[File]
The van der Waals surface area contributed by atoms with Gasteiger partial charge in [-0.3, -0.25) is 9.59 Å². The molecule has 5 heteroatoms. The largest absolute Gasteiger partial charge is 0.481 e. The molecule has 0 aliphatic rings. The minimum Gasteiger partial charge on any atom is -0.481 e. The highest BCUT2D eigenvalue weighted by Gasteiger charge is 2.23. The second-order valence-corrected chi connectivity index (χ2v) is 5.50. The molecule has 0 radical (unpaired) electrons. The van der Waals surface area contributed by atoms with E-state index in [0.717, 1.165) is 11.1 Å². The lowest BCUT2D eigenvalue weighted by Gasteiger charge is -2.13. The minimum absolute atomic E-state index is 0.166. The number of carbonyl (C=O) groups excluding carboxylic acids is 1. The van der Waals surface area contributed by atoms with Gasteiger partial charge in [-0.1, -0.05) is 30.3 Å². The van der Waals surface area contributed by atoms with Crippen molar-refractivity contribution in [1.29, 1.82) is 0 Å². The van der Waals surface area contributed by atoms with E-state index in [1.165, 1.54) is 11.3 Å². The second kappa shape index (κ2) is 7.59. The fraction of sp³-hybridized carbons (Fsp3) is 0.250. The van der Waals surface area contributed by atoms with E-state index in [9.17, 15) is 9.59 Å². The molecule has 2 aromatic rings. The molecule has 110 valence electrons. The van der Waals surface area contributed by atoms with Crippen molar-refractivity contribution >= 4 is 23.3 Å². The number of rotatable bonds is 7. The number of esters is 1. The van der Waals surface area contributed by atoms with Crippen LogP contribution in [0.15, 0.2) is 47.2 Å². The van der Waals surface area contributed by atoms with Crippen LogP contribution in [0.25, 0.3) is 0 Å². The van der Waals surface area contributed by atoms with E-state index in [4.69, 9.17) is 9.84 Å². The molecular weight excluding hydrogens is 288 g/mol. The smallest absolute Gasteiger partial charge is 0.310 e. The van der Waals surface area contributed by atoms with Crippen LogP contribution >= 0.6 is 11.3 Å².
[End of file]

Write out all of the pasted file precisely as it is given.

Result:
The van der Waals surface area contributed by atoms with Gasteiger partial charge in [-0.3, -0.25) is 9.59 Å². The molecule has 5 heteroatoms. The largest absolute Gasteiger partial charge is 0.481 e. The molecule has 0 aliphatic rings. The minimum Gasteiger partial charge on any atom is -0.481 e. The highest BCUT2D eigenvalue weighted by Gasteiger charge is 2.23. The second-order valence-corrected chi connectivity index (χ2v) is 5.50. The molecule has 0 radical (unpaired) electrons. The van der Waals surface area contributed by atoms with E-state index in [0.717, 1.165) is 11.1 Å². The lowest BCUT2D eigenvalue weighted by Gasteiger charge is -2.13. The minimum absolute atomic E-state index is 0.166. The number of carbonyl (C=O) groups excluding carboxylic acids is 1. The van der Waals surface area contributed by atoms with Gasteiger partial charge in [-0.1, -0.05) is 30.3 Å². The van der Waals surface area contributed by atoms with Crippen molar-refractivity contribution in [1.29, 1.82) is 0 Å². The van der Waals surface area contributed by atoms with E-state index in [1.165, 1.54) is 11.3 Å². The second kappa shape index (κ2) is 7.59. The fraction of sp³-hybridized carbons (Fsp3) is 0.250. The van der Waals surface area contributed by atoms with E-state index in [9.17, 15) is 9.59 Å². The molecule has 2 aromatic rings. The molecule has 110 valence electrons. The van der Waals surface area contributed by atoms with Crippen molar-refractivity contribution >= 4 is 23.3 Å². The number of rotatable bonds is 7. The number of esters is 1. The van der Waals surface area contributed by atoms with Crippen LogP contribution in [0.15, 0.2) is 47.2 Å². The van der Waals surface area contributed by atoms with Crippen LogP contribution in [0.25, 0.3) is 0 Å². The van der Waals surface area contributed by atoms with E-state index in [4.69, 9.17) is 9.84 Å². The molecular weight excluding hydrogens is 288 g/mol. The smallest absolute Gasteiger partial charge is 0.310 e. The van der Waals surface area contributed by atoms with Crippen LogP contribution >= 0.6 is 11.3 Å².